News & Advice

The seal deal

Jul 6, 2019 | Pet Health

Every year Raglan has the pleasure of seeing a handful of fur seal pups and adults visit our shores.

Female fur seals birth their pups during December and January, and nurse them until July or August. This means from August onward we see the newly weaned pups on our beaches and in surf breaks or hanging around the wharf looking for an easy meal.

Despite their disarmingly cute big eyes, curious glances and seemingly relaxed nature, they are wild animals. They have large, pointed teeth similar to a dog, and powerful jaws for crushing and chewing their prey. Seals can be unpredictable and will charge and bite if they feel threatened. Their mouths are full of bacteria and bite wounds fester quickly- if you get bitten please seek medical attention ASAP!

Please do not feed them as they become humanized very quickly, and it is an important development stage for pups – if interfered with, they may never learn to hunt for themselves. Keep children and dogs away for their own safety as well as the seals, and keep bystanders to a minimum to ensure the seal doesn’t get stressed.

It is an offence under the Marine Mammals Protection Act 1978 to disturb, harass, harm, injure or kill a seal. A dog owner whose dog attacks a seal could face prosecution.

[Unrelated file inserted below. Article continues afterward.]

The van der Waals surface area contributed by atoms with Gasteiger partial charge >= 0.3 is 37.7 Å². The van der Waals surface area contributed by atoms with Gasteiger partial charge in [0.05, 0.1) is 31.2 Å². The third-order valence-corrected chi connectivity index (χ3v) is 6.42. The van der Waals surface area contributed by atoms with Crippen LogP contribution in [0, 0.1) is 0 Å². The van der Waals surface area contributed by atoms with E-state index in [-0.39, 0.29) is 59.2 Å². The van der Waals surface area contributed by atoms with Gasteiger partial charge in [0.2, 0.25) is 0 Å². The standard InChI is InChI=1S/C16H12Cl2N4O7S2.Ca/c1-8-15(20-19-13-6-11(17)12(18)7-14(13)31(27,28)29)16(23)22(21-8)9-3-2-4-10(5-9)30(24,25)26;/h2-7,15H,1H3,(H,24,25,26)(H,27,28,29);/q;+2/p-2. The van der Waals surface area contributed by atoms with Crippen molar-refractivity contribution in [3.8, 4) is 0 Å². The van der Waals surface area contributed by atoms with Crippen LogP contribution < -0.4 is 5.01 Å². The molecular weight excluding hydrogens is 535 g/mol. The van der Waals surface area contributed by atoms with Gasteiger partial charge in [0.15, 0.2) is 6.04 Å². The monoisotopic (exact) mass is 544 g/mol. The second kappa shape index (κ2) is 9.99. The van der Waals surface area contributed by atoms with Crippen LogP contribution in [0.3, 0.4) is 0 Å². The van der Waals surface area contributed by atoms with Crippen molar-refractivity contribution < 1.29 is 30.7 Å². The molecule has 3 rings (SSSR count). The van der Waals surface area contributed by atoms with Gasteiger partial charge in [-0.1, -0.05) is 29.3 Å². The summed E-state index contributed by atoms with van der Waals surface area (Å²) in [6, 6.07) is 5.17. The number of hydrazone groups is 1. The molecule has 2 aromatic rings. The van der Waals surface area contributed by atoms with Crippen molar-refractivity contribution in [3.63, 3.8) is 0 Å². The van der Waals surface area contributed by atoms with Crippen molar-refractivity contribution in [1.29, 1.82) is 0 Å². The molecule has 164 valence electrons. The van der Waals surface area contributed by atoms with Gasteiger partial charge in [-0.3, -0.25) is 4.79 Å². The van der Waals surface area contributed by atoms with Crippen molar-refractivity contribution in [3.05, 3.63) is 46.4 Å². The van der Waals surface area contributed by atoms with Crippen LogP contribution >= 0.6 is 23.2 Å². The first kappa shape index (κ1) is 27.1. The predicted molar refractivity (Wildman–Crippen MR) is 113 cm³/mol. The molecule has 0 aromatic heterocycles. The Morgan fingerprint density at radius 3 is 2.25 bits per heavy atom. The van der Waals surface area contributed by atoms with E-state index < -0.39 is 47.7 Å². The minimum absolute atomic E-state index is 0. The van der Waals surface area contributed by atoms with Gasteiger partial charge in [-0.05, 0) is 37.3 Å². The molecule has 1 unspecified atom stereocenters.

While we receive numerous phone calls from concerned members of the public about the seals welfare, unless they are injured DOC recommends they be left alone. Often they may have low body condition and are still adjusting to hunting for themselves, however please don’t feed them as they may then become reliant on humans for food. DOC will intervene only if seals are in poor condition, in immediate danger, tangled in debris, are blocking roads or being harassed.

Some normal behaviors we don’t intervene with include; sneezing, coughing, weepy eyes, drifting in the waves, flapping flippers as if stranded, fighting or pups that are alone.

If you see a seal and are concerned about its health we advise you to assess its condition from a safe distance, take note of any injuries on its body or flippers and it’s overall body condition, then call and advise the department of conservation (07-858-1000). DOC will contact us if intervention is required.

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